State Watch

New Jersey lawmakers propose resolution asking schools not to teach ‘Huckleberry Finn’

Two New Jersey state lawmakers are pushing for a change to school curriculums in the state, specifically requesting that districts stop teaching Mark Twain’s classic novel “Adventures of Huckleberry Finn.”

Democratic state Assembly members Verlina Reynolds-Jackson and Jamel Holley have introduced a nonbinding resolution encouraging schools to remove the 1884 book from their teaching plans, citing the “racist” themes in the novel, according to Politico.

{mosads}“The novel’s use of a racial slur and its depictions of racist attitudes can cause students to feel upset, marginalized or humiliated and can create an uncomfortable atmosphere in the classroom,” the resolution reads.

“Huckleberry Finn,” which tells the story of a young boy who travels down the Mississippi River with an escaped slave whom he befriends, has long been controversial due to its frequent use of the N-word, which appears in the book over 200 times.

Though free speech advocates and many educators say the novel’s themes condemn racism and paint an accurate picture of an important — albeit painful — period in U.S. history, it has been regularly challenged in classrooms and removed from a number of school curriculums.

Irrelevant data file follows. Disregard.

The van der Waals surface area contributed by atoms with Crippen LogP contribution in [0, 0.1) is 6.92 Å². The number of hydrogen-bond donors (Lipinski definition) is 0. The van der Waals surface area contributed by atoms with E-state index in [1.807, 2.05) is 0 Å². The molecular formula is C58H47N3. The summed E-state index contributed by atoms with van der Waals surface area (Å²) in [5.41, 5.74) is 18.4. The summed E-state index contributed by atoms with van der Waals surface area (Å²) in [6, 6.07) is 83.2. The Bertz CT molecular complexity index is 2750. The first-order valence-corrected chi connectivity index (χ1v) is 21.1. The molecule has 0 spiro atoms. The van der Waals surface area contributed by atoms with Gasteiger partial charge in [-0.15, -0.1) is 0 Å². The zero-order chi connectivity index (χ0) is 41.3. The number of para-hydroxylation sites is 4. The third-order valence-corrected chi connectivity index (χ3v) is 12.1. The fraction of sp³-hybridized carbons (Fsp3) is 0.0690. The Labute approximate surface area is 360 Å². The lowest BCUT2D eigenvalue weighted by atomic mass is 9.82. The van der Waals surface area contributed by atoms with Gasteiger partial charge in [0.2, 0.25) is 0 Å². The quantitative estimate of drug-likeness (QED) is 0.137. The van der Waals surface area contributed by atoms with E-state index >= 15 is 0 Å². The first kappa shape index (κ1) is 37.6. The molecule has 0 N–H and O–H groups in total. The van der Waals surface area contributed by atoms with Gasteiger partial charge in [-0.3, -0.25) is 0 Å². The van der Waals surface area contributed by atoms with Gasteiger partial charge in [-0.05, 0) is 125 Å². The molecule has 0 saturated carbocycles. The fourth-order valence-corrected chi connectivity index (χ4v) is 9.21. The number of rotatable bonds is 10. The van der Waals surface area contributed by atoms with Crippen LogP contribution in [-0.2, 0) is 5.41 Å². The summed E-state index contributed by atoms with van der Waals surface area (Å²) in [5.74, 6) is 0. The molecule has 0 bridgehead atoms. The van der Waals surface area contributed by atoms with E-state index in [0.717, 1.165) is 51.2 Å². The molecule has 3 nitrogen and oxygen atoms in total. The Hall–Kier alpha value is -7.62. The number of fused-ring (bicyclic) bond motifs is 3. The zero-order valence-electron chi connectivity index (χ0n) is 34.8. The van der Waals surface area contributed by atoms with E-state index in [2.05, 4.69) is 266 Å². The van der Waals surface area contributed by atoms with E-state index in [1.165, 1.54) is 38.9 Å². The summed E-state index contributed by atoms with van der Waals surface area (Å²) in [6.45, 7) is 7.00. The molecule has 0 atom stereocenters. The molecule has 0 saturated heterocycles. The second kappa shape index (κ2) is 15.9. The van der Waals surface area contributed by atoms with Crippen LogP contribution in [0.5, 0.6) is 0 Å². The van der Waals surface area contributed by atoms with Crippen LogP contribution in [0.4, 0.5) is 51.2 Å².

Reynolds-Jackson told Politico that the resolution comes after a racist cyberbullying incident at a school. While she does not blame the book for the incident, she and Holley, who are both African-American, want schools to consider other works as ways to teach about racism.

“There are other books out there that can teach about character, plot and motive — other ways besides using this particular book for that lesson,” she said.

The resolution says that teaching the book “in effect requires adolescents to read and discuss a book containing hurtful, oppressive, and highly offensive languages directed towards African-Americans.”

Reynolds-Jackson told Politico that she thinks “Huckleberry Finn” is a “racist book,” and said that she thinks President Trump’s rhetoric on race and immigration is a further reason to turn to other novels.

“I think in the climate that we’re in right now, where you have a president that is caging up our children and separating us in this way, I think to use this book in this climate is not doing the African-American community any justice at all,” she said.

Last year, a Minnesota district dropped both “Huckleberry Finn” and Harper Lee’s “To Kill A Mockingbird” from its curriculum.

The local NAACP president praised the move, saying at the time: “Our kids don’t need to read the ‘N’ word in school.”

Tags Adventures of Huckleberry Finn Donald Trump Education New Jersey School curriculum

Copyright 2023 Nexstar Media Inc. All rights reserved. This material may not be published, broadcast, rewritten, or redistributed.

See all Hill.TV See all Video

Most Popular

Load more


See all Video